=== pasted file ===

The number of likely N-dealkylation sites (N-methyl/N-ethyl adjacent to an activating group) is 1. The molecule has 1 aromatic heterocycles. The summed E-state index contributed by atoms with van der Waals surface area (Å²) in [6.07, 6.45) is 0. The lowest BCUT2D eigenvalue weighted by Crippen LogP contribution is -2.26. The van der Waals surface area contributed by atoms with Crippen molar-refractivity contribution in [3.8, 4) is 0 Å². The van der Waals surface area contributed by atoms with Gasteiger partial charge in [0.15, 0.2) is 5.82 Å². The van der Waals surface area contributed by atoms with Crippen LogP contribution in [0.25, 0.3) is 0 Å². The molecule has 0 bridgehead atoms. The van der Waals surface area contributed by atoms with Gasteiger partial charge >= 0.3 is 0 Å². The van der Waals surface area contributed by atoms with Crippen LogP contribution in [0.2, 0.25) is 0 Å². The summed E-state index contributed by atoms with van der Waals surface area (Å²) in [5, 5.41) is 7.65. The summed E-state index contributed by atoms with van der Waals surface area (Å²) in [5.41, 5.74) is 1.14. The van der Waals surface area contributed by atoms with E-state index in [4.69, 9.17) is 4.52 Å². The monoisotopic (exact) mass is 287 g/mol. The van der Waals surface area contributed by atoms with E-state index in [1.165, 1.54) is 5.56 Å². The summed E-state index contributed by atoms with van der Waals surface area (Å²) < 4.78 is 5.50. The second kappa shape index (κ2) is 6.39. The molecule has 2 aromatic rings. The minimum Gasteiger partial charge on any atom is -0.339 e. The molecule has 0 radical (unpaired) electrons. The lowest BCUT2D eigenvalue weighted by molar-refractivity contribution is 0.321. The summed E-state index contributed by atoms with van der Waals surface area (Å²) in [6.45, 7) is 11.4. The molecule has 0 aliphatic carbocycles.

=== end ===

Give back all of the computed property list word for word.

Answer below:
The number of likely N-dealkylation sites (N-methyl/N-ethyl adjacent to an activating group) is 1. The molecule has 1 aromatic heterocycles. The summed E-state index contributed by atoms with van der Waals surface area (Å²) in [6.07, 6.45) is 0. The lowest BCUT2D eigenvalue weighted by Crippen LogP contribution is -2.26. The van der Waals surface area contributed by atoms with Crippen molar-refractivity contribution in [3.8, 4) is 0 Å². The van der Waals surface area contributed by atoms with Gasteiger partial charge in [0.15, 0.2) is 5.82 Å². The van der Waals surface area contributed by atoms with Crippen LogP contribution in [0.25, 0.3) is 0 Å². The molecule has 0 bridgehead atoms. The van der Waals surface area contributed by atoms with Gasteiger partial charge >= 0.3 is 0 Å². The van der Waals surface area contributed by atoms with Crippen LogP contribution in [0.2, 0.25) is 0 Å². The summed E-state index contributed by atoms with van der Waals surface area (Å²) in [5, 5.41) is 7.65. The summed E-state index contributed by atoms with van der Waals surface area (Å²) in [5.41, 5.74) is 1.14. The van der Waals surface area contributed by atoms with E-state index in [4.69, 9.17) is 4.52 Å². The monoisotopic (exact) mass is 287 g/mol. The van der Waals surface area contributed by atoms with E-state index in [1.165, 1.54) is 5.56 Å². The summed E-state index contributed by atoms with van der Waals surface area (Å²) < 4.78 is 5.50. The second kappa shape index (κ2) is 6.39. The molecule has 2 aromatic rings. The minimum Gasteiger partial charge on any atom is -0.339 e. The molecule has 0 radical (unpaired) electrons. The lowest BCUT2D eigenvalue weighted by molar-refractivity contribution is 0.321. The summed E-state index contributed by atoms with van der Waals surface area (Å²) in [6.45, 7) is 11.4. The molecule has 0 aliphatic carbocycles.